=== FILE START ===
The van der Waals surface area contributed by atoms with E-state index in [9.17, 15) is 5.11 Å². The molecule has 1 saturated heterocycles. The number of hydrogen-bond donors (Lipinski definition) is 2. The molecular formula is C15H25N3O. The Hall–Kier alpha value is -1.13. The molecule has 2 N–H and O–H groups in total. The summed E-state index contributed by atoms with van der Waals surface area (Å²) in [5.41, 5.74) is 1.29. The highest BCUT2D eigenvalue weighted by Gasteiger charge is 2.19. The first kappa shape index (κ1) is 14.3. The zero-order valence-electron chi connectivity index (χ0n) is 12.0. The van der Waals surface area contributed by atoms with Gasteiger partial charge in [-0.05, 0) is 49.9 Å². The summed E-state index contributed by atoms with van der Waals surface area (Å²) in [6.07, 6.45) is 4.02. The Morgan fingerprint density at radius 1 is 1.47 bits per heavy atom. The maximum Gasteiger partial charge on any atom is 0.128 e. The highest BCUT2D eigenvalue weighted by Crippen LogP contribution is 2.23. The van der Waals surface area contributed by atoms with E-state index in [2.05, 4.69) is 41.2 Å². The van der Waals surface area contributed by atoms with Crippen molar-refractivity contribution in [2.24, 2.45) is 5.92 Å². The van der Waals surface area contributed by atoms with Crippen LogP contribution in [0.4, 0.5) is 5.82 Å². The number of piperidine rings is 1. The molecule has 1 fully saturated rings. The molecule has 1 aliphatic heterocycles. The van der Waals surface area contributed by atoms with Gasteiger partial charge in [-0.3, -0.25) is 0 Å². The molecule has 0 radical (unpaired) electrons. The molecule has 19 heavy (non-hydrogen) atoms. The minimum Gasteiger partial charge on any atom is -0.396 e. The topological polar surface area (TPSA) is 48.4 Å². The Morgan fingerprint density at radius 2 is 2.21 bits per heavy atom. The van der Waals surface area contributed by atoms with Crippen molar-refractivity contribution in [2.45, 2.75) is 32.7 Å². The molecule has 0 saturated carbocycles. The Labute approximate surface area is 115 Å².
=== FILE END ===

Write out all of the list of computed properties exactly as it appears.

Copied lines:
The van der Waals surface area contributed by atoms with E-state index in [9.17, 15) is 5.11 Å². The molecule has 1 saturated heterocycles. The number of hydrogen-bond donors (Lipinski definition) is 2. The molecular formula is C15H25N3O. The Hall–Kier alpha value is -1.13. The molecule has 2 N–H and O–H groups in total. The summed E-state index contributed by atoms with van der Waals surface area (Å²) in [5.41, 5.74) is 1.29. The highest BCUT2D eigenvalue weighted by Gasteiger charge is 2.19. The first kappa shape index (κ1) is 14.3. The zero-order valence-electron chi connectivity index (χ0n) is 12.0. The van der Waals surface area contributed by atoms with Gasteiger partial charge in [-0.05, 0) is 49.9 Å². The summed E-state index contributed by atoms with van der Waals surface area (Å²) in [6.07, 6.45) is 4.02. The Morgan fingerprint density at radius 1 is 1.47 bits per heavy atom. The maximum Gasteiger partial charge on any atom is 0.128 e. The highest BCUT2D eigenvalue weighted by Crippen LogP contribution is 2.23. The van der Waals surface area contributed by atoms with E-state index in [2.05, 4.69) is 41.2 Å². The van der Waals surface area contributed by atoms with Crippen molar-refractivity contribution in [2.24, 2.45) is 5.92 Å². The van der Waals surface area contributed by atoms with Crippen LogP contribution in [0.4, 0.5) is 5.82 Å². The number of piperidine rings is 1. The molecule has 1 fully saturated rings. The molecule has 1 aliphatic heterocycles. The van der Waals surface area contributed by atoms with Gasteiger partial charge in [-0.3, -0.25) is 0 Å². The molecule has 0 radical (unpaired) electrons. The molecule has 19 heavy (non-hydrogen) atoms. The minimum Gasteiger partial charge on any atom is -0.396 e. The topological polar surface area (TPSA) is 48.4 Å². The Morgan fingerprint density at radius 2 is 2.21 bits per heavy atom. The van der Waals surface area contributed by atoms with Crippen molar-refractivity contribution in [2.45, 2.75) is 32.7 Å². The molecule has 0 saturated carbocycles. The Labute approximate surface area is 115 Å².